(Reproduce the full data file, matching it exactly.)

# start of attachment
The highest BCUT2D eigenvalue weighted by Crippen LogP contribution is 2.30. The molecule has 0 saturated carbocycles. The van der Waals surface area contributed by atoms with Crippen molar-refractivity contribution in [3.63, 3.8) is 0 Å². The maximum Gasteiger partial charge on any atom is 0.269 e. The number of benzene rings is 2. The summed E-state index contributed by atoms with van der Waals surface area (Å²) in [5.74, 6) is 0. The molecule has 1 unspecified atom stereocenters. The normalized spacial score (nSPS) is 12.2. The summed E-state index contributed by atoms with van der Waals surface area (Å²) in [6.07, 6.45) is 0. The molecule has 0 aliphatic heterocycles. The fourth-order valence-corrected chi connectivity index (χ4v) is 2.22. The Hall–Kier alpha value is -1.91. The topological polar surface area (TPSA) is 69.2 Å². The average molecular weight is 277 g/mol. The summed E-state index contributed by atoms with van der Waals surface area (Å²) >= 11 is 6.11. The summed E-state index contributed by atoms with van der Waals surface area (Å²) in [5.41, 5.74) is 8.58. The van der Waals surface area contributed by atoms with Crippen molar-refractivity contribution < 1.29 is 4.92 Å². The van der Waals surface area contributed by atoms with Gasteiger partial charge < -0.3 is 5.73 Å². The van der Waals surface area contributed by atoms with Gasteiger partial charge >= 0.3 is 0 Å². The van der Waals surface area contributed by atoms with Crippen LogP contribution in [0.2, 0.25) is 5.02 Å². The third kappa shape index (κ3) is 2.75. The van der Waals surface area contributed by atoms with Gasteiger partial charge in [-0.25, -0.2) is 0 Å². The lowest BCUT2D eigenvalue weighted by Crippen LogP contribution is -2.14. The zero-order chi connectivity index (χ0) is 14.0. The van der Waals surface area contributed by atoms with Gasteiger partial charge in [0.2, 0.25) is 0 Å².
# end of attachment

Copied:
The highest BCUT2D eigenvalue weighted by Crippen LogP contribution is 2.30. The molecule has 0 saturated carbocycles. The van der Waals surface area contributed by atoms with Crippen molar-refractivity contribution in [3.63, 3.8) is 0 Å². The maximum Gasteiger partial charge on any atom is 0.269 e. The number of benzene rings is 2. The summed E-state index contributed by atoms with van der Waals surface area (Å²) in [5.74, 6) is 0. The molecule has 1 unspecified atom stereocenters. The normalized spacial score (nSPS) is 12.2. The summed E-state index contributed by atoms with van der Waals surface area (Å²) in [6.07, 6.45) is 0. The molecule has 0 aliphatic heterocycles. The fourth-order valence-corrected chi connectivity index (χ4v) is 2.22. The Hall–Kier alpha value is -1.91. The topological polar surface area (TPSA) is 69.2 Å². The average molecular weight is 277 g/mol. The summed E-state index contributed by atoms with van der Waals surface area (Å²) >= 11 is 6.11. The summed E-state index contributed by atoms with van der Waals surface area (Å²) in [5.41, 5.74) is 8.58. The van der Waals surface area contributed by atoms with Crippen molar-refractivity contribution < 1.29 is 4.92 Å². The van der Waals surface area contributed by atoms with Gasteiger partial charge < -0.3 is 5.73 Å². The van der Waals surface area contributed by atoms with Gasteiger partial charge >= 0.3 is 0 Å². The van der Waals surface area contributed by atoms with Crippen LogP contribution in [0.2, 0.25) is 5.02 Å². The third kappa shape index (κ3) is 2.75. The van der Waals surface area contributed by atoms with Gasteiger partial charge in [-0.25, -0.2) is 0 Å². The lowest BCUT2D eigenvalue weighted by Crippen LogP contribution is -2.14. The zero-order chi connectivity index (χ0) is 14.0. The van der Waals surface area contributed by atoms with Gasteiger partial charge in [0.2, 0.25) is 0 Å².